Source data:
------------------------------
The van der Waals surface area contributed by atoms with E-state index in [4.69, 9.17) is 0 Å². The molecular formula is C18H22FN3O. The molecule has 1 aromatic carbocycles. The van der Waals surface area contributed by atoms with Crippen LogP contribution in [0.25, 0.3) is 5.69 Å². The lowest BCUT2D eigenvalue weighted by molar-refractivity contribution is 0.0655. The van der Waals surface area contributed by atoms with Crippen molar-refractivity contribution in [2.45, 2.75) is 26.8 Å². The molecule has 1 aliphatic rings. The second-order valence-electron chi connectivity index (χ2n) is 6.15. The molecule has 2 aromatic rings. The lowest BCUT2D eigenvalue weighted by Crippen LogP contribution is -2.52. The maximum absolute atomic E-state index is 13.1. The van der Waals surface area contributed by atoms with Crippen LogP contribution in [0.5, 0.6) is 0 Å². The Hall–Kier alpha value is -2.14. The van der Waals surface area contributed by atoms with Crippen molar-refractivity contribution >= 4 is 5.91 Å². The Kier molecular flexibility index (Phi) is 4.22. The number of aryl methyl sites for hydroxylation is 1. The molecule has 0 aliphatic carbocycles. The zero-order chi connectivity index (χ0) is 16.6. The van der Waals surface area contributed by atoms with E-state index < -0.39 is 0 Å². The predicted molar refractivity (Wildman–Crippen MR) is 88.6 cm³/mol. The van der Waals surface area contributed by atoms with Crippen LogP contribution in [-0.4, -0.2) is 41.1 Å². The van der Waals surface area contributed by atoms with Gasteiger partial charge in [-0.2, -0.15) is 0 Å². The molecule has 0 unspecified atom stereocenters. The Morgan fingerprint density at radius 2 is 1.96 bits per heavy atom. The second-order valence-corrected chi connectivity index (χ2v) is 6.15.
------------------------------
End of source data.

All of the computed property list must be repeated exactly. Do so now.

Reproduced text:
The van der Waals surface area contributed by atoms with E-state index in [4.69, 9.17) is 0 Å². The molecular formula is C18H22FN3O. The molecule has 1 aromatic carbocycles. The van der Waals surface area contributed by atoms with Crippen LogP contribution in [0.25, 0.3) is 5.69 Å². The lowest BCUT2D eigenvalue weighted by molar-refractivity contribution is 0.0655. The van der Waals surface area contributed by atoms with Crippen molar-refractivity contribution in [2.45, 2.75) is 26.8 Å². The molecule has 1 aliphatic rings. The second-order valence-electron chi connectivity index (χ2n) is 6.15. The molecule has 2 aromatic rings. The lowest BCUT2D eigenvalue weighted by Crippen LogP contribution is -2.52. The maximum absolute atomic E-state index is 13.1. The van der Waals surface area contributed by atoms with Crippen LogP contribution in [0.5, 0.6) is 0 Å². The Hall–Kier alpha value is -2.14. The van der Waals surface area contributed by atoms with Crippen molar-refractivity contribution >= 4 is 5.91 Å². The Kier molecular flexibility index (Phi) is 4.22. The number of aryl methyl sites for hydroxylation is 1. The molecule has 0 aliphatic carbocycles. The zero-order chi connectivity index (χ0) is 16.6. The van der Waals surface area contributed by atoms with E-state index < -0.39 is 0 Å². The predicted molar refractivity (Wildman–Crippen MR) is 88.6 cm³/mol. The van der Waals surface area contributed by atoms with Crippen LogP contribution in [-0.4, -0.2) is 41.1 Å². The van der Waals surface area contributed by atoms with Gasteiger partial charge in [-0.2, -0.15) is 0 Å². The molecule has 0 unspecified atom stereocenters. The Morgan fingerprint density at radius 2 is 1.96 bits per heavy atom. The second-order valence-corrected chi connectivity index (χ2v) is 6.15.